Through the Protection Assistant for Wildlife Security (PAWS) project, Fang and her team built models of both the law enforcement and the poachers' behavior and applied game theory techniques to help determine the optimal patrol routes for law enforcement. But these models don't go far enough to help the agents do their jobs. According to Fang, game theory models generally assume that people are perfectly rational and choose the action that leads to the highest utility. But we all know people aren't perfectly rational. So Fang and her team needed to actually learn about their human "players" from the data they collected.
That's when machine learning enters the picture.
Fang's team used the data their collaborators from conservation agencies such as the World Wildlife Federation and the Wildlife Conservation Society collected on both patrol and poaching activity to build behavioral models that help predict what will happen in the future. Then they applied game theory techniques to that data to create the best patrolling strategy. As more data enters the model — as patrollers follow the randomized routes and provide feedback to the researchers on poaching evidence — the model will begin to learn the poacher's behaviors and develop the best randomized patrol routes to thwart them.
Stopping poachers in their tracks is just one way Fang has used machine learning and game theory — and, thus, artificial intelligence — for social good. Her work has also helped randomize the U.S. Coast Guard's routes for protecting the Staten Island Ferry from attack, detect illegal mining sites from satellite images and protect fisheries.
"AI for social good has become hot, probably in the last two years," Fang said. "My hope is that as we bring this theme up, we can inspire more people to work on more social-good challenges and guide AI toward a direction that can benefit society instead of leading to more and more concerns for humans."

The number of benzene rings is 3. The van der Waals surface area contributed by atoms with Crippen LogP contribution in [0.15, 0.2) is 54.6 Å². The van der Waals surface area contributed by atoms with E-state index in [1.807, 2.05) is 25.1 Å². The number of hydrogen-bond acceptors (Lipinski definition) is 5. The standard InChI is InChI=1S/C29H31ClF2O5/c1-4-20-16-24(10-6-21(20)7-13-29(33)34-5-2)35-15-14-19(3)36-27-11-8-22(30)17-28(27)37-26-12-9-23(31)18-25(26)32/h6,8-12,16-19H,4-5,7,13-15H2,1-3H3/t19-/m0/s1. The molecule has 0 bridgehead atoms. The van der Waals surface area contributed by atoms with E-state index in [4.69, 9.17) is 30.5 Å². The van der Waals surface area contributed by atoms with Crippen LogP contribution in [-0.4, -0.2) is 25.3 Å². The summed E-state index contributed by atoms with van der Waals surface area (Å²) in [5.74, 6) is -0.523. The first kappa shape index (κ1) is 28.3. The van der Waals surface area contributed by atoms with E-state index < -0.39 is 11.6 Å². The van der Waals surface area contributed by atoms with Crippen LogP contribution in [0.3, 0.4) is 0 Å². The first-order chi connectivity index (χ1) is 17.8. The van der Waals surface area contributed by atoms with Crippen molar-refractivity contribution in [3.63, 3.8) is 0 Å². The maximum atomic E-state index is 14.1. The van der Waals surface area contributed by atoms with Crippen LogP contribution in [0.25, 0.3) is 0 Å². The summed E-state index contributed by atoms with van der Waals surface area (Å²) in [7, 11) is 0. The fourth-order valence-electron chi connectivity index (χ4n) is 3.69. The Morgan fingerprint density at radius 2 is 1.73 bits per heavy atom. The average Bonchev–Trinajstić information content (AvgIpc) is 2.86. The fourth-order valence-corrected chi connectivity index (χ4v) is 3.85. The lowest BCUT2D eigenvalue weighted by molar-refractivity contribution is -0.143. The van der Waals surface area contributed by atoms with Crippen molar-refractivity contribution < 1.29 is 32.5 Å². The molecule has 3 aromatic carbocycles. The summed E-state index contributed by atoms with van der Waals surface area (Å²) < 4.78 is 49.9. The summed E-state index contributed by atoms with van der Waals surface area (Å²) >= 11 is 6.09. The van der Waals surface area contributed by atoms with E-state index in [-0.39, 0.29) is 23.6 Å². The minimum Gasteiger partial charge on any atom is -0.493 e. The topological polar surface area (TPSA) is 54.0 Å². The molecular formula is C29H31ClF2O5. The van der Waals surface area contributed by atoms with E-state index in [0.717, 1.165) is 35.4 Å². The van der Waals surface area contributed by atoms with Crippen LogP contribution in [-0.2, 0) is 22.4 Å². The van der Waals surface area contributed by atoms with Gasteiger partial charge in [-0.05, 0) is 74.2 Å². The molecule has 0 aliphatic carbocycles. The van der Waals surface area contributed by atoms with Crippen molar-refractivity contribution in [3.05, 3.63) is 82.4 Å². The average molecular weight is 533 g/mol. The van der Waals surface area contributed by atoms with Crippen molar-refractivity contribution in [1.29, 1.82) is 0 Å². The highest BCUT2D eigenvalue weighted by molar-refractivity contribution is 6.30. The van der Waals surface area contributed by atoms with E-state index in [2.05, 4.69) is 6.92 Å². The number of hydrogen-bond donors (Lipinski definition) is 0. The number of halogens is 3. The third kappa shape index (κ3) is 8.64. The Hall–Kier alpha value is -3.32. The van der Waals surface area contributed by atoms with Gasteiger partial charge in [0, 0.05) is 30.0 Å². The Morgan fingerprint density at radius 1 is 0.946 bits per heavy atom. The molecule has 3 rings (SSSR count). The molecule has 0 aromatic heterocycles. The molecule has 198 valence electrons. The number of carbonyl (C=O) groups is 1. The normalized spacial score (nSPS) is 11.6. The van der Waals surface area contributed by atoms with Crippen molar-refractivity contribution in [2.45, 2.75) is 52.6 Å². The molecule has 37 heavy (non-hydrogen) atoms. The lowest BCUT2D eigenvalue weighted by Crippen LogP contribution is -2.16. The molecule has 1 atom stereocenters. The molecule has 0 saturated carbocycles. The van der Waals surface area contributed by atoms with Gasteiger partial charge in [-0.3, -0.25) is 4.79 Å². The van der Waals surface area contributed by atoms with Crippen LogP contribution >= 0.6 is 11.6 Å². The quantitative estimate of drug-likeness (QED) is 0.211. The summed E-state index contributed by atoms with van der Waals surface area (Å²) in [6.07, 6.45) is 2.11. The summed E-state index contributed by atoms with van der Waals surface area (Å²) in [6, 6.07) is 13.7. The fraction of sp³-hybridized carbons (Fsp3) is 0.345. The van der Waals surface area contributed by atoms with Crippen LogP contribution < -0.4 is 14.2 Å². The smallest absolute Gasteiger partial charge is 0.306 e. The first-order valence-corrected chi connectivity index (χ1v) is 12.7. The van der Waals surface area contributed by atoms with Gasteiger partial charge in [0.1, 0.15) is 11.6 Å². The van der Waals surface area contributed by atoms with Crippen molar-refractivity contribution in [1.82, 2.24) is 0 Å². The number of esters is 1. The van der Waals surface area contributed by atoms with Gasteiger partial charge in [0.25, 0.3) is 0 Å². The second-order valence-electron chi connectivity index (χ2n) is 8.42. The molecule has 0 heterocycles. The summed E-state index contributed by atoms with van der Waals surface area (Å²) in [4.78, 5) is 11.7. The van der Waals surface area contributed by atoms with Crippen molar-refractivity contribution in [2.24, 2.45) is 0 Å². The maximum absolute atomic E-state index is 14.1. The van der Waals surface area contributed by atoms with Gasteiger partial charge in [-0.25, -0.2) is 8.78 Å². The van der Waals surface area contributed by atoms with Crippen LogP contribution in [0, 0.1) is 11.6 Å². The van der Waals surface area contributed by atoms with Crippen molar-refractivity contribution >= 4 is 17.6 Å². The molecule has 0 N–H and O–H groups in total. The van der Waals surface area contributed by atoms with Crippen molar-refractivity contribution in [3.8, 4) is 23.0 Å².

One way she's fueling that inspiration is through a course, aptly titled "Artificial Intelligence Methods for Social Good." Designed for both undergraduate and graduate students, the course provides students with a firm foundation in AI techniques like machine learning, game theory and mechanism design, sequential decision-making, and planning and optimization. But it doesn't stop there. It also introduces students to challenges facing the fields of healthcare, social welfare, security and privacy, and environmental sustainability, and how they can apply AI techniques to solve those challenges. The course also contains an ethics component, and features guest lecturers from other departments and colleges.
"We see many people who know artificial intelligence techniques, but don't want to handle the real challenges we face in the world today. They just want to work on a well-established problem and come up with new algorithms," Fang said. "I hope that with this course, we can equip students with AI methods that have broad applications to social-good challenges."
Fang said that CMU is the natural choice for her efforts, because of its reputation for developing real tools to solve real problems.
"I do want to make an impact with my work. I want to reach out. I want to deploy our research, like we've done before," she said. "Being at CMU provides me with the resources to collaborate with different agencies and see our work used in the real world. It allows me to make that impact."